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On the inside or outside of the membrane but never both. If on the inside they are normally helping another protein and if they are on the outside they are working as receptors
20-30%
Easily Isolated
Soluble in Water
May attach to integral proteins
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What is true about both a peripheral protein and a integral protein?
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The both function as receptors for cell signaling. Both may interact with cell wall. Both are transporters of nutrients
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Functions of the cytoplasmic membrane
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Selective Barrier
Site of Transport Systems
Site of Crucial metabolic processes
Site for special receptors to decent environmental conditions
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What compounds are passive transport limited to?
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H2O, O2, CO2, and small nonpolar molecules
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Describe Facilitated Diffusion
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Controlled by shape, depends on a concentration gradient, less important in prokaryotes
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Describe the two types of active transport
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Primary- utilizes ATP and are uniporters
Secondary- utilized gradients and are symporters and antiporters
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Primary Active Transport
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ATP Binding Cassette Transports
Found in bacteria, archaea, and eukaryotes. If it is gram negative the protein will attach to the periplasm but if it is gram positive it will attach to the lipids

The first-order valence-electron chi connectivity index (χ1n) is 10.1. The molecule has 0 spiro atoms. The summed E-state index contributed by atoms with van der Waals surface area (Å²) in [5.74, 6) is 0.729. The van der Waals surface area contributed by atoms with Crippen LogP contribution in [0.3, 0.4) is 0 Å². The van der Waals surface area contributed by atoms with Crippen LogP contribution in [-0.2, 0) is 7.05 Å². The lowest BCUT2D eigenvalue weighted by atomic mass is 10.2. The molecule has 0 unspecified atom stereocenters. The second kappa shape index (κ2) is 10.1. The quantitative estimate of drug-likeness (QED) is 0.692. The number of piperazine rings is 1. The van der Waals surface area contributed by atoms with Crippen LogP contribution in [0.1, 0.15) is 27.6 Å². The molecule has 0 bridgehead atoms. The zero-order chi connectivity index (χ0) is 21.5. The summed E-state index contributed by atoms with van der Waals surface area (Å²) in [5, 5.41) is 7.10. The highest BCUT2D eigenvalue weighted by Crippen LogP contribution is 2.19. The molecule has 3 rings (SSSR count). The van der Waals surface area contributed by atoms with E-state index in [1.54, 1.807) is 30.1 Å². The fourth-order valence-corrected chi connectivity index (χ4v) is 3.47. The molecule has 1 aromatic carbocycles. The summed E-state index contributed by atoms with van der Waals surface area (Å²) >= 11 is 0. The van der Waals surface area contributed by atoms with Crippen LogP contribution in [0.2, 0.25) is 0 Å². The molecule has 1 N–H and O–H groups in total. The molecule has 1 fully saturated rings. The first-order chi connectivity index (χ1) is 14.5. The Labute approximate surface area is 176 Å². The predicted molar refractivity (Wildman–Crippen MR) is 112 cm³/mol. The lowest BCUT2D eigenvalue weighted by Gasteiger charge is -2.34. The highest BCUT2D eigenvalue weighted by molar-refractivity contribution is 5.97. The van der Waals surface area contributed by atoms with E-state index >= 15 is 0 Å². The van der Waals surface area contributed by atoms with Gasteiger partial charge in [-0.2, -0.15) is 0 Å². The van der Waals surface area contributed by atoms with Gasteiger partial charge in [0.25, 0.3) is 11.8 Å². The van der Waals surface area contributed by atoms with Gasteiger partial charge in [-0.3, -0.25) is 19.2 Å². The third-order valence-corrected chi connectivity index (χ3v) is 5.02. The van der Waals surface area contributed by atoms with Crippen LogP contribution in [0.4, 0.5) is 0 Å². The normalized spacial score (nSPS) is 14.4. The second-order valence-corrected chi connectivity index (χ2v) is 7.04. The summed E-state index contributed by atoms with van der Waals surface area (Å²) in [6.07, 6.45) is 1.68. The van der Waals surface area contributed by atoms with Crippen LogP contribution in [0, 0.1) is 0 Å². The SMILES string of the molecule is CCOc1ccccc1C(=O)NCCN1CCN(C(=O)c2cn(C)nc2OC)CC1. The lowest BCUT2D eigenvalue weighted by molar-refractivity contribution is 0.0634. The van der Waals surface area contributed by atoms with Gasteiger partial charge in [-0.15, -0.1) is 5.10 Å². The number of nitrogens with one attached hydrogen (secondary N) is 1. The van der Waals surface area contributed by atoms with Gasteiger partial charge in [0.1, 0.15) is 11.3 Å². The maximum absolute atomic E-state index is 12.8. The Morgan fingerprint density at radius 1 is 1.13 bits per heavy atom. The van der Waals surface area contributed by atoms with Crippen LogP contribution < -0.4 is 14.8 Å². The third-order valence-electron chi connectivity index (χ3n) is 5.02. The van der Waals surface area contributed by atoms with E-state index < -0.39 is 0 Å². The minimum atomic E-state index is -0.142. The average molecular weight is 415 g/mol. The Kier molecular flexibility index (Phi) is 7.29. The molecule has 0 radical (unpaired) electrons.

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Secondary Active Transport
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The proton motive force is used here which is the respiratory chain in the membrane pumps protons out setting up a concentration gradient
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What are the 3 types of electrochemical gradients?
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Uniport- 1 thing, 1 direction
Symport- 2 things 1 direction
Antiport- 2 things, opposite directions
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What are the steps of phosphorylation?
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PEP donates phosphate to E1, pyruvate is left over
E1 is going to pass the phosphate to HPr
Phosphate goes E2a and then to e2b
Then it is passed to glucose
E2c is the transmembrane protein to where the glucose can get in but not out without the phosphate (ex. ticket booth), Glucose + phosphate = glucose 6-P
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What are siderophores?
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compounds secreted by bacteria that scavenge for iron and facilitates its uptake. Iron is brought back to the bacteria and absorbed.
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Describe ABC when it comes to iron transporters
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siderophores sit in the periplasm once in the cell
once it gets into the cytoplasmic membrane it pulls the iron into the cell against its gradient